The self is the lens through which we view the world. Much like it is difficult to look at your own eyes without a mirror, it is also difficult to look at the self directly. We must find tools that can serve as mirrors to the self. Unfortunately, the only mirror that can reflect a “self” is a self in another form. This means that all mirrors we use are in some sense distorted (like looking at your reflection in a funhouse mirror). We must, therefore, look for patterns in the mirrors available to us to try and find the reality behind the images. Here are the four tools I’ve found most helpful for this purpose.

1. Other people (other selves)

Surround yourself with people who you admire and be open with them. See how they interact with you and encourage them to give you honest feedback on your character. This requires a willingness to be vulnerable and to listen to things you may not want to hear. It is far easier to see the flaws and unconscious traits in others than in yourself. Turn this feature of human nature to your advantage and let others help you investigate your own nature. Be open and compassionate when both giving and receiving feedback.

2. Journaling and Note Taking (our own self over time)

When immersed in the drama of day to day life, we typically perceive our reactions as being merely responses to the outside world. Writing down your thoughts and perceptions allows you to review them over time and notice patterns in your behavior. Any feeling or event that regularly occurs in your life is a reflection of your personal nature. Investigating those patterns will lead to a better understanding of the self.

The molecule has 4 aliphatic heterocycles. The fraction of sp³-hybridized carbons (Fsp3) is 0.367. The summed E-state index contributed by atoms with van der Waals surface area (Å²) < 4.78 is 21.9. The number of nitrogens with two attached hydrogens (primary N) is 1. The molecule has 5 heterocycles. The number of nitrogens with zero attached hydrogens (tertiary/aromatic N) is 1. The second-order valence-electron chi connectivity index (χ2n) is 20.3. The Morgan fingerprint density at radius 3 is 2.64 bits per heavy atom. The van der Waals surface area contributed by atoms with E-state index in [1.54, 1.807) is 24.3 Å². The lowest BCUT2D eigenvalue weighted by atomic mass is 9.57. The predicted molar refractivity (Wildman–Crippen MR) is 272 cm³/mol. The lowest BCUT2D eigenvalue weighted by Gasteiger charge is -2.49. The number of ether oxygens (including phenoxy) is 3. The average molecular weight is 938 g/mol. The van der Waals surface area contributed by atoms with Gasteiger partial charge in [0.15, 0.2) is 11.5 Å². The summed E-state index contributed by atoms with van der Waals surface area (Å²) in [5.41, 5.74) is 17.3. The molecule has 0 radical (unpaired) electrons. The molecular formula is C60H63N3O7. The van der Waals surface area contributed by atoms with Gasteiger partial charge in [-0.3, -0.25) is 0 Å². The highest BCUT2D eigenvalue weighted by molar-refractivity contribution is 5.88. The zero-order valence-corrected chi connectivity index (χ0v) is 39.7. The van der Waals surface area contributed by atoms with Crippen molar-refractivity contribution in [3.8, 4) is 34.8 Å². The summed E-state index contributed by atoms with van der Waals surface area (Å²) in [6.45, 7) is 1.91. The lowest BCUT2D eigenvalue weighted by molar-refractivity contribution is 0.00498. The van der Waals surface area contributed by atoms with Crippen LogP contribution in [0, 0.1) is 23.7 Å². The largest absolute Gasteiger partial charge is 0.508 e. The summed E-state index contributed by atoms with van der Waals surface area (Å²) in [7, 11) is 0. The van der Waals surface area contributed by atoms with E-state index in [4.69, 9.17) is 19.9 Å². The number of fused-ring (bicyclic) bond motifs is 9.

3. Quiet, Sustained Attention (deeper levels of our current self)

We don’t often set aside time to just be with ourselves. Even when alone, we distract ourselves with television, video games, and social media. Taking the time to sit with your own feelings and emotions can yield enormous benefit. This doesn’t have to be a formal meditation process. Just take a few minutes whenever you can and adopt an attitude of compassionate curiosity. Pay attention to your own thoughts and feelings. When a strong thought or feeling arises, ask yourself “What is this about?” Be specific in your answer: look at physical sensations, past experiences that connect to the present feeling, etc. Most importantly, pay attention to the desire to run away or distract yourself from something unpleasant in your own mind. Instead of becoming lost in the movie of your life, try to think like a director or a writer while watching the film- what broader story does this event serve? Does this match the story I want to tell?

4. Study and Stories (finding patterns in the experience of many selves)

We live in an era where we have far more than ourselves and our friends to help us learn. Stories fundamentally illustrate the journey of the self (e.g. the Hero’s Journey) and can help us see our selves in the context of all humanity. Expose yourself to as many stories as possible (both fiction and non-fiction) to see how the lives of countless others can illuminate your own.
In addition to stories, research into human nature is incredibly valuable. Understanding the evolutionary drivers that condition our behavior and thinking can help us understand ourselves better. Knowing, for example, that people will obey authority figures even against their own best judgment  can help you to pause and look at where in your own life you cede your authority to others. Be curious about the things around you. Learning about others is learning about yourself.
Be curious about the things around you. Learning about others is learning about yourself. (1)
The process of self-discovery is a life-long one. There is no “done” to self discovery, just like there is no “done” to physical fitness.  It takes hard work and perseverance to reveal the layers of the self and to help it align with the fundamental ground of being. But that hard work yields the most powerful reward imaginable- a fulfilling and meaningful life.